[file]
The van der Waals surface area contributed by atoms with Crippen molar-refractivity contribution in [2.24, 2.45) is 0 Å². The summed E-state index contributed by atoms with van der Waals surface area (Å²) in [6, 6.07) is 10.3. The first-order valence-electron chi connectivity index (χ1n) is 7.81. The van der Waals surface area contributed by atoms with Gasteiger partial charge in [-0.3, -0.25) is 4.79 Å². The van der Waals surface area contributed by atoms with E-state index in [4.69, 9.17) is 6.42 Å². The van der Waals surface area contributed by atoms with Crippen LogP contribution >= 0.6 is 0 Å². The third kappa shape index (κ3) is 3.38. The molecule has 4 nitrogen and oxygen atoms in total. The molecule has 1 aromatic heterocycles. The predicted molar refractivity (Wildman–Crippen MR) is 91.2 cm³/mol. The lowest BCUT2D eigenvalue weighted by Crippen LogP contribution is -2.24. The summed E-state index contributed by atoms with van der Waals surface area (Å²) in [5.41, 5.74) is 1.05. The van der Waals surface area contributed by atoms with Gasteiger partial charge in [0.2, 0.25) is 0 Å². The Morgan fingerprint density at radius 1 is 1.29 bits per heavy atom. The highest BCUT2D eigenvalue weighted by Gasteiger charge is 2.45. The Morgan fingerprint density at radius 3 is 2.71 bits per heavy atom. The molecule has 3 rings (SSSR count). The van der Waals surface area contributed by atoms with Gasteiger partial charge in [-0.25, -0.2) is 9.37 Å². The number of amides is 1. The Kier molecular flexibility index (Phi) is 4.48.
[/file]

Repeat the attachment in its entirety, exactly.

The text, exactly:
The van der Waals surface area contributed by atoms with Crippen molar-refractivity contribution in [2.24, 2.45) is 0 Å². The summed E-state index contributed by atoms with van der Waals surface area (Å²) in [6, 6.07) is 10.3. The first-order valence-electron chi connectivity index (χ1n) is 7.81. The van der Waals surface area contributed by atoms with Gasteiger partial charge in [-0.3, -0.25) is 4.79 Å². The van der Waals surface area contributed by atoms with E-state index in [4.69, 9.17) is 6.42 Å². The van der Waals surface area contributed by atoms with Crippen LogP contribution >= 0.6 is 0 Å². The third kappa shape index (κ3) is 3.38. The molecule has 4 nitrogen and oxygen atoms in total. The molecule has 1 aromatic heterocycles. The predicted molar refractivity (Wildman–Crippen MR) is 91.2 cm³/mol. The lowest BCUT2D eigenvalue weighted by Crippen LogP contribution is -2.24. The summed E-state index contributed by atoms with van der Waals surface area (Å²) in [5.41, 5.74) is 1.05. The van der Waals surface area contributed by atoms with Gasteiger partial charge in [0.2, 0.25) is 0 Å². The Morgan fingerprint density at radius 1 is 1.29 bits per heavy atom. The highest BCUT2D eigenvalue weighted by Gasteiger charge is 2.45. The Morgan fingerprint density at radius 3 is 2.71 bits per heavy atom. The molecule has 3 rings (SSSR count). The van der Waals surface area contributed by atoms with Gasteiger partial charge in [-0.25, -0.2) is 9.37 Å². The number of amides is 1. The Kier molecular flexibility index (Phi) is 4.48.